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Kraft Heinz submits tax break compliance report

UPDATE, 6:00 p.m.: According to its compliance report, Kraft Heinz is keeping up its end of the bargain with the county.

The company retained an average of 370 jobs in 2017. In November, July and October the number of jobs dropped to 284, 293 and 280 respectively.

Plant manager Rob Bennett said that happens because things slow down for the business around the fourth quarter of the year when they do shutdowns and equipment rebuilds. It also fluctuates around their big holidays like Fourth of July and Memorial Day.

Commissioners said they weren’t concerned about the number dropping a few times but were glad to see that the 2017 average wage was $60,000, which is just about double the average wage.

“We appreciate the fact that not only are they paying such an exceptional wage but they’re also great corporate citizens here in Boone County,” said commissioner Fred Parry.

Parry said he thought the 75 percent abatement was a little much at first, but is glad to see that Kraft tries to give back to the community by donating more than 60,000 pounds of hot dogs to local food banks and pantries each year.

He said that he would like to see companies like Aurora Organic Dairy, which received a 75 percent tax abatement in the past year, give back in that way.

“We want companies who receive this type of assistance to be good corporate citizens,” he said. “To whom much is given, much should be expected.”

ORIGINAL STORY: The Boone County Commission is set to consider a compliance report submitted by international food conglomerate Kraft Heinz.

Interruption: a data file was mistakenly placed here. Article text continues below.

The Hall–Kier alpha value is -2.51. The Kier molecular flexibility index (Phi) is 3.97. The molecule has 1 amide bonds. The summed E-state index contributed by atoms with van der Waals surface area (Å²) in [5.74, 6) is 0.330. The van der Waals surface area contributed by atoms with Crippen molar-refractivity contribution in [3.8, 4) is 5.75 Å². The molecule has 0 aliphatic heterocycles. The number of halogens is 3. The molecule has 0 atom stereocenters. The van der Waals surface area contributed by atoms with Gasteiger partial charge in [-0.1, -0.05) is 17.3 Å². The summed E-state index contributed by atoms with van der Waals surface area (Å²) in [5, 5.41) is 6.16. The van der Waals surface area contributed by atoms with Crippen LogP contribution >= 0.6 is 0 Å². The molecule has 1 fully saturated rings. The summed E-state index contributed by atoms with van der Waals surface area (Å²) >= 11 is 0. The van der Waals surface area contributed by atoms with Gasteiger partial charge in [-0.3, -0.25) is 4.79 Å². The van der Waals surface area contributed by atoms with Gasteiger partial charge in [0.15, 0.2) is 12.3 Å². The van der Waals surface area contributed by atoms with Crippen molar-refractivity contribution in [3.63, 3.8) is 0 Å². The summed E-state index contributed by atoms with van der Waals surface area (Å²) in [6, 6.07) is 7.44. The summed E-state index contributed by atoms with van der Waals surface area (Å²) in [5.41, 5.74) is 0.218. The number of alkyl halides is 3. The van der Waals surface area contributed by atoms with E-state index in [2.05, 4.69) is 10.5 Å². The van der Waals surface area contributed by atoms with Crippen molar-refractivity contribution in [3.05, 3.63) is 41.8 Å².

The commission approved Kraft for a tax break through Chapter 100 bonds back in 2015. The agreement between the entities was that Kraft must retain at least 300 jobs that are paid at or above the local minimum wage. That figure is $17.44, or $36,284 annually.

The company must retain the minimum, or the abatement will be adjusted. Right now, Kraft has a 75 percent property tax abatement, but if the number of jobs it retains drops below 300, the abatement is adjusted to 50 percent.

County counsel CJ Dykhouse told ABC17 News at the time of the agreement, the requirement of a a minimum amount of jobs and a compliance report stemmed partly from criticism of the city of Columbia’s deal with IBM. In 2010, the company received a $28 million tax break in exchange for the promise of more than 800 jobs, which never materialized, resulting in the suspension of their tax credits and programs in 2015.

Dana Light Axel Products, LLC, American Outdoor Brands and Aurora Organic Dairy all received tax breaks from the county after Kraft. They are also required to retain a minimum amount of well-paid jobs and submit compliance reports.

Kraft is required to submit its report on Oct. 31 each year.

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